Taiwan is continuing to battle multiple avian influenza outbreaks, including some involving what is described as a new strain of H5N3, reports state.
The new strain of highly pathogenic H5N3 struck two goose farms in Kaohsiung and Pingtung counties in Taiwan, killing all 53 geese on the Pingtung farm, Taiwan’s Central News Agency (CNA) reported.
Taiwan Animal Health Research Institute Director-General Tsai Hsiang-jung said the virus represents a new recombination. The H5 (hemagglutinin) component is 99% similar to that of a South Korean virus, while the N3 (neuraminidase) component is 98% similar to that of a 2011 H1N3 virus from Thailand, an H2N3 found in Mongolian mallards in 2010, and an H5N3 found in wild ducks in Taiwan in 2013.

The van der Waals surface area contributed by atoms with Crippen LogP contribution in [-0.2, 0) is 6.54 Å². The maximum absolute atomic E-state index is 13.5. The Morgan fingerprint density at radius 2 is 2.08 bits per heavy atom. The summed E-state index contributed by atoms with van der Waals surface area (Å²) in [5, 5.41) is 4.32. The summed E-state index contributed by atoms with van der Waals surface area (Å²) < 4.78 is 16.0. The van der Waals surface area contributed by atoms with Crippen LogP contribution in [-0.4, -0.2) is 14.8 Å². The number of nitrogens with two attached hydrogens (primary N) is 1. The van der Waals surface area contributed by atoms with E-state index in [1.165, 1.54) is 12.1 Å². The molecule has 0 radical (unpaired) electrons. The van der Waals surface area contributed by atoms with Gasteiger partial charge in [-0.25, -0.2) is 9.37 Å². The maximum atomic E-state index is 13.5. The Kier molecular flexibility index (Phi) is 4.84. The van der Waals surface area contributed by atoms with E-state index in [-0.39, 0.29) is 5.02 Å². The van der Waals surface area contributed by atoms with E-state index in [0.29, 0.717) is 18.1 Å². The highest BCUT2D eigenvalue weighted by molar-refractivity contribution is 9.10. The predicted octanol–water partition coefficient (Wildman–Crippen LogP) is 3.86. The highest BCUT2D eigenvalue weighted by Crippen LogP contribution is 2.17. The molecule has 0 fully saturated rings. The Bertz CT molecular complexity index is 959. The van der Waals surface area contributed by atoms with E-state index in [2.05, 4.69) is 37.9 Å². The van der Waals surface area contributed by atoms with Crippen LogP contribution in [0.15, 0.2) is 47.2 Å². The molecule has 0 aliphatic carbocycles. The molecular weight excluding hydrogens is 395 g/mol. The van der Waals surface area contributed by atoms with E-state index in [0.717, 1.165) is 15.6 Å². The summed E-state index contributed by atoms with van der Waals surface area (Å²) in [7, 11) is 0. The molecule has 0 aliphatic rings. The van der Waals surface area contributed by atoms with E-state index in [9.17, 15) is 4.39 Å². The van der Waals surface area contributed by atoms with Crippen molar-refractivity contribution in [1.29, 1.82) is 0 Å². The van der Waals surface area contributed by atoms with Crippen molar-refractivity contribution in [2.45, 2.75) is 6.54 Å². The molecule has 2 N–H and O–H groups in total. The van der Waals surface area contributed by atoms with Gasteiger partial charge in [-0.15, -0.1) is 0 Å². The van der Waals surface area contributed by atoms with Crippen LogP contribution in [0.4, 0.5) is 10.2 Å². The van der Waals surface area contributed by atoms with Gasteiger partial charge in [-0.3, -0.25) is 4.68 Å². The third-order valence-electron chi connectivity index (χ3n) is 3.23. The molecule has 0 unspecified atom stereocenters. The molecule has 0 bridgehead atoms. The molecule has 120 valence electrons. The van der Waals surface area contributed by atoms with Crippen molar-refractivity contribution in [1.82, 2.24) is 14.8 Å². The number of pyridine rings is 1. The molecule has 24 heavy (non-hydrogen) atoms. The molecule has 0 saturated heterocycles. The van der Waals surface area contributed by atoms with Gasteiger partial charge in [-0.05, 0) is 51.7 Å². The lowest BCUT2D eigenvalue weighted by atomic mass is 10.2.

“It is certain the H5N3 detected in geese raised at farms was found in Taiwan for the first time,” Tsai said.
According to one report, 101 of 137 farms tested across seven Taiwanese counties have been hit by avian flu recently. Of the 137 farms, 124 are goose farms and house 24% of Taiwan’s domestic goose population. 17 outbreaks have officially been reported to the OIE.
Taiwan said it had begun culling an additional 22,000 birds Saturday after they tested positive for the H5N2 strain of the virus, in the island’s worst bout of the disease in a decade. More than 200,000 birds have now been killed there in just over a week.